Māori and Indigenous Studies
Kia ora koutou, tātou katoa.
Nau mai, haere mai, kia rongo koutou i ngā kōrero a ō tātou mātua tīpuna kua huri ki tua o te ārai, ā, mā koutou ō rātou tūmanako rangatira e whakatutuki mō te ao e huri nei.
Māori and Indigenous Studies is a broad subject that seeks to understand the culture, knowledge, and philosophies of Māori and indigenous peoples and their economic, political, and social realities.
These studies are increasingly seen as central to education, public policy, and cultural competency in Aotearoa New Zealand’s bicultural and multicultural landscape.
- The Māori and Indigenous Studies programme is very flexible, allowing students the chance to pursue particular interests. Students majoring in other subject areas often take Māori courses to support their chosen field of study.
- We offer courses on Te Tiriti o Waitangi | Treaty of Waitangi, contemporary political issues, Māori and indigenous knowledge systems and the relationship with science, Māori and iwi development, Māori and indigenous health, Kaupapa Māori and critical theories, human rights, Aotearoa New Zealand and Māori histories, colonisation, Māori film, kapahaka, material culture, and more.
Aotahi: School of Māori and Indigenous Studies
Many students come to Aotahi: School of Māori and Indigenous Studies to find and explore their identity as Aotearoa New Zealanders. Students from international backgrounds can also gain a greater understanding of local culture and practice.
Our staff in Aotahi: School of Māori and Indigenous Studies operate as a whānau and we pride ourselves on being accessible in and out of classes in order to provide support and guidance for students. Staff teaching in Māori and Indigenous Studies engage with a number of research kaupapa that focus on the advancement of Māori development and knowledge.
Entry to first-year Māori and Indigenous Studies courses is open to all students with entry to the University. No special academic background is required and lecturers make every effort to ensure that you understand the material.
UC offers a major and a minor in Māori and Indigenous Studies as part of the Bachelor of Arts.
See also Te Reo Māori.
Māori and Indigenous Studies major
To complete a major in Māori and Indigenous Studies within the Bachelor of Arts, you will need to take the following courses throughout the degree:
At least two courses chosen from:
- MAOR 107 Aotearoa: Introduction to Traditional Māori Society
- MAOR 108 Aotearoa: Introduction to New Zealand Treaty Society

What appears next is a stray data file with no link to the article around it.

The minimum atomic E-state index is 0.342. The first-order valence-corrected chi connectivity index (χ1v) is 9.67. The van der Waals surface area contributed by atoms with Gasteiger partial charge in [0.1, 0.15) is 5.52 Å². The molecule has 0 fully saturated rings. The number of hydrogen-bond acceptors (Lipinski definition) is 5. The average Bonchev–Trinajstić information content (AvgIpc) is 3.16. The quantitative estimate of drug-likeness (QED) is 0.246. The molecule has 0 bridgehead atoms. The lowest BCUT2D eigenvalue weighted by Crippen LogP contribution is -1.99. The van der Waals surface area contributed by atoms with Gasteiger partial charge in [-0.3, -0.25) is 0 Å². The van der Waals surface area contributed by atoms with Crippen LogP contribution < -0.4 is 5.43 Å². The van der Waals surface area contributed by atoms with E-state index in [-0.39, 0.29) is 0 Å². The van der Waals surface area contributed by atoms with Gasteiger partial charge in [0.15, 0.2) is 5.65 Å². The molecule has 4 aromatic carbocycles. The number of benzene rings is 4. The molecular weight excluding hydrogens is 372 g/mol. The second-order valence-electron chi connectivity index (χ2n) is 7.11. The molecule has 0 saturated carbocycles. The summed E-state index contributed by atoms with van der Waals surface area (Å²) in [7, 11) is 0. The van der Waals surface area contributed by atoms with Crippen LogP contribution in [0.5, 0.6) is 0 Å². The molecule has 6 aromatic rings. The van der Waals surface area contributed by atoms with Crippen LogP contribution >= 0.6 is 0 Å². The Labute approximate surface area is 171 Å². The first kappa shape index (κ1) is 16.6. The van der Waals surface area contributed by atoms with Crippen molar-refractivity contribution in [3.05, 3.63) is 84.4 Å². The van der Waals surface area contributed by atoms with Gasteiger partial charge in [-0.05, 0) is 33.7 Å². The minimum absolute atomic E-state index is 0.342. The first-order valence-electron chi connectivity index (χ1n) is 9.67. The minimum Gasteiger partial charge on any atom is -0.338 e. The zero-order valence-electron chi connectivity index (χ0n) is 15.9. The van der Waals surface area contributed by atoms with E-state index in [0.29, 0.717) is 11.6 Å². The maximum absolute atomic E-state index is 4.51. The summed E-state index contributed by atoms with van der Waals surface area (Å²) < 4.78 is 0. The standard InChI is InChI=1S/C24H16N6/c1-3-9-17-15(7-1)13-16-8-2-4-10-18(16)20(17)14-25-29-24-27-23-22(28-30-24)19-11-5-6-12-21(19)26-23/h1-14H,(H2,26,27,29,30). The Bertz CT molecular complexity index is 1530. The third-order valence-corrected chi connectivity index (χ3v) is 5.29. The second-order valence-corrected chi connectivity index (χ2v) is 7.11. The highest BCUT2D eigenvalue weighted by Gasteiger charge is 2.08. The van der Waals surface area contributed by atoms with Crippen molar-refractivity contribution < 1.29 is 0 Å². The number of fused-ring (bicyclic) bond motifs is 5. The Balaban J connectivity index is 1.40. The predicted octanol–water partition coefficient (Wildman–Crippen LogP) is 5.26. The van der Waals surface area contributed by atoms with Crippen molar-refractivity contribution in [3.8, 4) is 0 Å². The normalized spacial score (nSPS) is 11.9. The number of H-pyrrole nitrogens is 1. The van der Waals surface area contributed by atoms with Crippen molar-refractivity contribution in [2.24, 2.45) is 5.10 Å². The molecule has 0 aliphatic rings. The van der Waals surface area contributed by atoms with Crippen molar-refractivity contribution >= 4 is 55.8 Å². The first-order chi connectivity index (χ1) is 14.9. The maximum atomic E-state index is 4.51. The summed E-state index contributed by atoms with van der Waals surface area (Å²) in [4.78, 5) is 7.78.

- MAOR 170 Indigenous Peoples, Development and Anthropology
- MAOR 172 Science, Māori and Indigenous Knowledge
- Three 200-level MAOR courses
Students are also encouraged to take courses in Te Reo Māori. Up to 45 points can be included in the major.
Students completing a double major in Te Reo Māori and Māori and Indigenous Studies in the Bachelor of Arts must complete a total of 270 unique points in the two course areas.
Māori and Indigenous Studies minor
For the Māori and Indigenous Studies minor in the Bachelor of Arts, Bachelor of Commerce, Bachelor of Science, Bachelor of Sport Coaching, or Bachelor of Youth and Community Leadership, you will need to take these courses throughout your chosen degree:
- 75 points in 100 to 300-level MAOR courses, with at least 45 points at 200-level or above
Career paths are opening up as a result of the increasing role of Māori culture as a defining element of national culture. Changing demographics, government policies, and social attitudes will continue to see employment opportunities in the future for those with indigenous knowledge and competencies.
Careers are increasing in iwi and other Māori organisations, public health, research, teaching, government organisations, and the wider community.
Recent UC graduates have found work as community development workers, city council liaison officers, policy analysts, journalists, archivists, museum education officers, conservation workers, secondary school teachers, librarians, lawyers, development advisors, and police officers.
The broad skills gained from a Bachelor of Arts include research, writing, critical thinking, and communication; and are highly valued by employers and can enable employment opportunities in diverse careers.
Find out more about what you can do with a degree in Māori and Indigenous Studies.
1st Floor, Hikuraki (Te Ao Mārama) – see campus maps
College of Arts | Te Rāngai Toi Tangata
University of Canterbury | Te Whare Wānanga o Waitaha
Private Bag 4800
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